2) Believe in your position in Christ as one who reigns in life and rules with Christ. This will change your whole mindset and living as you deal with challenges, circumstances, and responsibilities in your life.

3) Don’t spend your energy on becoming significant and successful, put your trust in Jesus that because of Christ and His promise over your life, you are and everything you do is significant, right now. You are great because He is great in you. Live from greatness, not towards greatness.

 

You Are Loved

At some intellectual level, most people “think” God loves them to some degree or another. Usually, it is perceived to be with a certain  measure of conditions or limits. Yet, nonetheless, in our minds, we embrace the thought that God loves us. But, do we “believe” God loves us?  Big difference. Believing God loves us moves us from thinking it to be true, to knowing it to be true.

In many relationships, people ask each other, “Do you love me?” Sometimes, frequently.  The reason why they continually ask is because though they may think the person loves them, they don’t truly believe it. The repeated questions seeks to convince themselves of what they are not convinced.

Jesus once said, “…you will know the truth, and the truth will set you free”  Truth that isn’t believed can’t help you. If you don’t believe a person loves you, the truth of their love can’t get through to you. Our thoughts are important, but our beliefs are perhaps the most powerful force God has given to us. Through belief, and belief alone, God moves in and through our lives.

Do you believe God loves you? Your answer to this question can be one of the most influencing realities in your life.

Conversely, there are many people who are quick to declare their love for Jesus.  Modern Christianity has nearly made a religion out of our love for Jesus.  In fact, it’s very easy today to leave a Christian bookstore, church service, or conference with the very real feeling, “after hearing or reading all that, I can never do enough for Jesus, nor love Jesus enough” And just when you think you are making some headway, someone writes another book, speaks another message, or develops another conference that raises the bar once again with the reality, “there is something more that you aren’t doing now that you need to get after.”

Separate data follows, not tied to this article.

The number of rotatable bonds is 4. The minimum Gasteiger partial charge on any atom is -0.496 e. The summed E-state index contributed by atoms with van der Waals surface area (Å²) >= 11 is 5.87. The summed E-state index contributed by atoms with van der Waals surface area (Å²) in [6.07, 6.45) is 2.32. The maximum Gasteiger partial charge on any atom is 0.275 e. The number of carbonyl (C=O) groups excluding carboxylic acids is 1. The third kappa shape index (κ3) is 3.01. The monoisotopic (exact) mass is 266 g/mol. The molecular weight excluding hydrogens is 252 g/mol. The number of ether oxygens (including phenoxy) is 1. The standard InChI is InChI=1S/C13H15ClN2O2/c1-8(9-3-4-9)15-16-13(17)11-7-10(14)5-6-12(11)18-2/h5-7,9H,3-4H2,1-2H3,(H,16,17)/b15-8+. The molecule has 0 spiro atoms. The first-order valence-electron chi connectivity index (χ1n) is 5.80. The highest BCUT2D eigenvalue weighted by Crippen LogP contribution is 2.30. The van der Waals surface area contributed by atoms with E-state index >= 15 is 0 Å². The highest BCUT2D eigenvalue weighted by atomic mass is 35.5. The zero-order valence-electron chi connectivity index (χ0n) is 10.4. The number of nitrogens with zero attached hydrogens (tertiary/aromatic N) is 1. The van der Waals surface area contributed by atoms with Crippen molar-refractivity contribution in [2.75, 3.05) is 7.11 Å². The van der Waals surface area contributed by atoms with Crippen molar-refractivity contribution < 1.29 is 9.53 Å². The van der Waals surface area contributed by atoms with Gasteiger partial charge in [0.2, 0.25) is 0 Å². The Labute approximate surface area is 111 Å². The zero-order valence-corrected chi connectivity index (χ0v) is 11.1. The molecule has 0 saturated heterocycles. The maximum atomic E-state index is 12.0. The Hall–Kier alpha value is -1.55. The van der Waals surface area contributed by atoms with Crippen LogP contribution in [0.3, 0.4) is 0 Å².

Somehow, we have believed the lie that it’s our love for Jesus that authenticates and increases our closeness with Jesus. We actually believe that when Jesus said, “Love the Lord with all your heart, soul, mind, and strength” he was actually giving us a command He expects we can and should fulfill. The truth is, Jesus used that statement to show us out. His admonition is purposed on giving us a window into the reality that we can never live up to the standards of God and His Kingdom. Our lives before faith in Christ in His finishing work on the cross are as good as dead. No effort, service, act of worship, sacrifice, or pursuit from us can ever bridge the gap.  Furthermore, after salvation through faith, no effort, service, act of worship, sacrifice, or pursuit authenticates nor draws us any closer to Jesus. And for sure, none of it pleases God without being done from a foundation of faith in God’s work, not our work, His accomplishment, not ours. It’s as if we have turned our faithfulness as followers of Jesus into a way to convince ourselves of what we aren’t convinced… God loves us and His Grace is sufficient.  We have turned our Christian acts of service into a repeating deep, spiritual question for God, “Do you love me?”, “Is your love for me, real?” “Did it work?” “Is it enough?”

In fact, contrast two people in the Bible, the disciples Peter and John.

It was Peter that boasted of His love and service for Jesus.

‘Even if all fall away, I will not.’ ‘I tell you the truth’ Jesus answered, ‘today—yes, tonight—before the rooster crows twice you yourself will disown me three times’, But Peter insisted emphatically, ‘even if I have to die with you, I will never disown you.’ And all the others said the same. -Mark 14:29-31